• Use only 2-3 parameters: one parameter for trend identification, one or two variables for entries and exits in order to reduce the risk of model over training and to increase generalization. These systems will not perform exceptionally in back testing, but they are much more likely to continue to profit into the future.
  • Use proper "out of sample"-testing: Consistency and proportionality between out-of-sample and in-sample results are valid indicators that "generalization" is working well.
  • Test your system over large data samples and various market types in order to get an "all weather trading system".
  • Graph your trade distribution and measure the skewness and the tail-behavior of the trade distribution.
  • Always use sensitivity analysis on system parameters.
  • Be careful about "hidden" random entry/exits methods. Create random trading sequences and compare them to the out of sample-performance of your trading systems. Seek for trading results that are unlikely to occur just by random coin flipping.
  • Performance and risk measures should be evenly distributed through time and in relation to one another.
  • Do not use higher order polynomials, because they are notoriously bad for extrapolation.
  • Use non-correlated indicators / "predictors".
  • Use clean data, because system performance is largely a function of noise in time series.
  • Only use parameters that are settled in the center of the flattest parameter space. Seek for ROBUST trading system parameter values where a broad range of the surrounding values have similar profitability to withstand the shifts of market statistics and to handle unforeseen situations. It is very easy to design a trading system on any historical dataset that makes money. BUT the future has the nasty habit of not perfectly mirroring the past and therefore the best-performing parameter in the past will not necessarily be the most profitable in the future. So it is almost impossible to know what the optimal parameter value for the future will be.
  • Utilize a portfolio of non-correlated sub-systems. Look at their signals and compute their correlation.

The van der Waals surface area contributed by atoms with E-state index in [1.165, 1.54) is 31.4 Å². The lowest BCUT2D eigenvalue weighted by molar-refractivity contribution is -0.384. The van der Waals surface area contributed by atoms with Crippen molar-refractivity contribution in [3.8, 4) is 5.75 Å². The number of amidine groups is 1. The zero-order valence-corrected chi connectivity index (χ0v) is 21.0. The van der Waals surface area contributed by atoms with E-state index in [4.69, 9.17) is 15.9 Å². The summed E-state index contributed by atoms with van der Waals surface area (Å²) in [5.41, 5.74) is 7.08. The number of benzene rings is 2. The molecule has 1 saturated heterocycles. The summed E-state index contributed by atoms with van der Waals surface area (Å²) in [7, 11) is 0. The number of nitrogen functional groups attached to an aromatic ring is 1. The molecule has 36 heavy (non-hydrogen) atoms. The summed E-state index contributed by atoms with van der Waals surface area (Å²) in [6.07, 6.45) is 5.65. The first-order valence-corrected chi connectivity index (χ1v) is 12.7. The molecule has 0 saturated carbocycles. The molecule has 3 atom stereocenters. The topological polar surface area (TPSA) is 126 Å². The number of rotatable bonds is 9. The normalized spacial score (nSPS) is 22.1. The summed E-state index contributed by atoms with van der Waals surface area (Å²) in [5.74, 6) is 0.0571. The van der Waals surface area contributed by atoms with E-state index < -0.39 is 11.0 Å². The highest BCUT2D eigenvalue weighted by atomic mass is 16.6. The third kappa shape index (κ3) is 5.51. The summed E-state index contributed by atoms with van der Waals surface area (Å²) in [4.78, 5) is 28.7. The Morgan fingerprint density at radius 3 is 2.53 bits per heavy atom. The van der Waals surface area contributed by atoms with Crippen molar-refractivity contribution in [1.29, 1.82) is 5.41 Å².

• Look for uniform trade results and avoid equity spikes.
  • Apply the same rules and guidelines no matter whether it is a bull market or a bear market, because the psychology is the same, just the reverse. Hope is what drives the market on the upside and fear drives it on the downside.
  • Fundamentals do not change rapidly - whereas perceptions do.
  • A lot of new businesses fail due to under-capitalization - many new traders fail for the same reason.
  • If your trading business plan calls for consistent annual returns on capital exceeding 20%-30% (i.e. top hedge fund peer), it is probably overly aggressive and probably also unrealistic.
  • Do not link your personal success with trading success (especially with the outcome of specific trades).
  • Simplify / un-clutter your trading. "Less is more".
  • Tend towards simpler theories ("Occam razor" principle) on financial markets with the fewest new assumptions. Assumptions always introduce possibilities for error.
  • Automate your trading.
  • Also the "little stuff" (i.e. trading fees, etc.) can "kill" you. Limit / minimize your trading expenses.

IMPORTANT: This web page is not intended to provide personal investment advice. This web page has been prepared solely for informational purposes, and is not an offer to buy or sell or a solicitation of an offer to buy or sell any security or instrument or to participate in any particular trading or market timing strategy.
Please read our detailed risk disclaimer and disclosure statement.